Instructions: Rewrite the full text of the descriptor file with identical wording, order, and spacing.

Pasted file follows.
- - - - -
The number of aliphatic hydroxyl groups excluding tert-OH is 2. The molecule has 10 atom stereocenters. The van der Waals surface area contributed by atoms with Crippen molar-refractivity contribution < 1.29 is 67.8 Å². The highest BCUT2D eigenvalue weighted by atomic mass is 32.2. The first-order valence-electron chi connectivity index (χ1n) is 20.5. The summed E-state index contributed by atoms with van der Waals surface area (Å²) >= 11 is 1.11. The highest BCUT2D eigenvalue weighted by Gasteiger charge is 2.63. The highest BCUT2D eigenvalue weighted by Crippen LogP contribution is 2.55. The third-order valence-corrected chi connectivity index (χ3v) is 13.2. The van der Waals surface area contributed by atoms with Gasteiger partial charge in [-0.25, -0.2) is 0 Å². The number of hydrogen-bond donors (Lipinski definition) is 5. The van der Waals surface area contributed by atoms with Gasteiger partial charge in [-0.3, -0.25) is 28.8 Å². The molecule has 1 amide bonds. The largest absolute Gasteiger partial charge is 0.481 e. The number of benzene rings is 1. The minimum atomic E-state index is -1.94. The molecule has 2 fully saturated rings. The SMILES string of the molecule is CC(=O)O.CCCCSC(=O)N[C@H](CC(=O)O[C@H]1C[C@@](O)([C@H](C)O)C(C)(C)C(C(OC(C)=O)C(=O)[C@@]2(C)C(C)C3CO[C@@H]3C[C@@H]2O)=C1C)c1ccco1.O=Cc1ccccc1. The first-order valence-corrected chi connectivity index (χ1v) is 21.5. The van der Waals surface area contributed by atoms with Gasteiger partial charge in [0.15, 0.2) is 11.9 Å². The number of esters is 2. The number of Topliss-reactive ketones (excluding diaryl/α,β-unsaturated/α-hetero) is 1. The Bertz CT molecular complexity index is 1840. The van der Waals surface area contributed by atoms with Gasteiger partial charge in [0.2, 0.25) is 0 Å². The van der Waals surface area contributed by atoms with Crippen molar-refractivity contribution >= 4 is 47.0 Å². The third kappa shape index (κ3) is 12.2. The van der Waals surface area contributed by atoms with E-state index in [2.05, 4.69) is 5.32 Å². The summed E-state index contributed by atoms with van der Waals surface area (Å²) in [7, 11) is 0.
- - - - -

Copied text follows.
The number of aliphatic hydroxyl groups excluding tert-OH is 2. The molecule has 10 atom stereocenters. The van der Waals surface area contributed by atoms with Crippen molar-refractivity contribution < 1.29 is 67.8 Å². The highest BCUT2D eigenvalue weighted by atomic mass is 32.2. The first-order valence-electron chi connectivity index (χ1n) is 20.5. The summed E-state index contributed by atoms with van der Waals surface area (Å²) >= 11 is 1.11. The highest BCUT2D eigenvalue weighted by Gasteiger charge is 2.63. The highest BCUT2D eigenvalue weighted by Crippen LogP contribution is 2.55. The third-order valence-corrected chi connectivity index (χ3v) is 13.2. The van der Waals surface area contributed by atoms with Gasteiger partial charge in [-0.25, -0.2) is 0 Å². The number of hydrogen-bond donors (Lipinski definition) is 5. The van der Waals surface area contributed by atoms with Gasteiger partial charge in [-0.3, -0.25) is 28.8 Å². The molecule has 1 amide bonds. The largest absolute Gasteiger partial charge is 0.481 e. The number of benzene rings is 1. The minimum atomic E-state index is -1.94. The molecule has 2 fully saturated rings. The SMILES string of the molecule is CC(=O)O.CCCCSC(=O)N[C@H](CC(=O)O[C@H]1C[C@@](O)([C@H](C)O)C(C)(C)C(C(OC(C)=O)C(=O)[C@@]2(C)C(C)C3CO[C@@H]3C[C@@H]2O)=C1C)c1ccco1.O=Cc1ccccc1. The first-order valence-corrected chi connectivity index (χ1v) is 21.5. The van der Waals surface area contributed by atoms with Gasteiger partial charge in [0.15, 0.2) is 11.9 Å². The number of esters is 2. The number of Topliss-reactive ketones (excluding diaryl/α,β-unsaturated/α-hetero) is 1. The Bertz CT molecular complexity index is 1840. The van der Waals surface area contributed by atoms with Gasteiger partial charge in [0.2, 0.25) is 0 Å². The van der Waals surface area contributed by atoms with Crippen molar-refractivity contribution >= 4 is 47.0 Å². The third kappa shape index (κ3) is 12.2. The van der Waals surface area contributed by atoms with E-state index in [2.05, 4.69) is 5.32 Å². The summed E-state index contributed by atoms with van der Waals surface area (Å²) in [7, 11) is 0.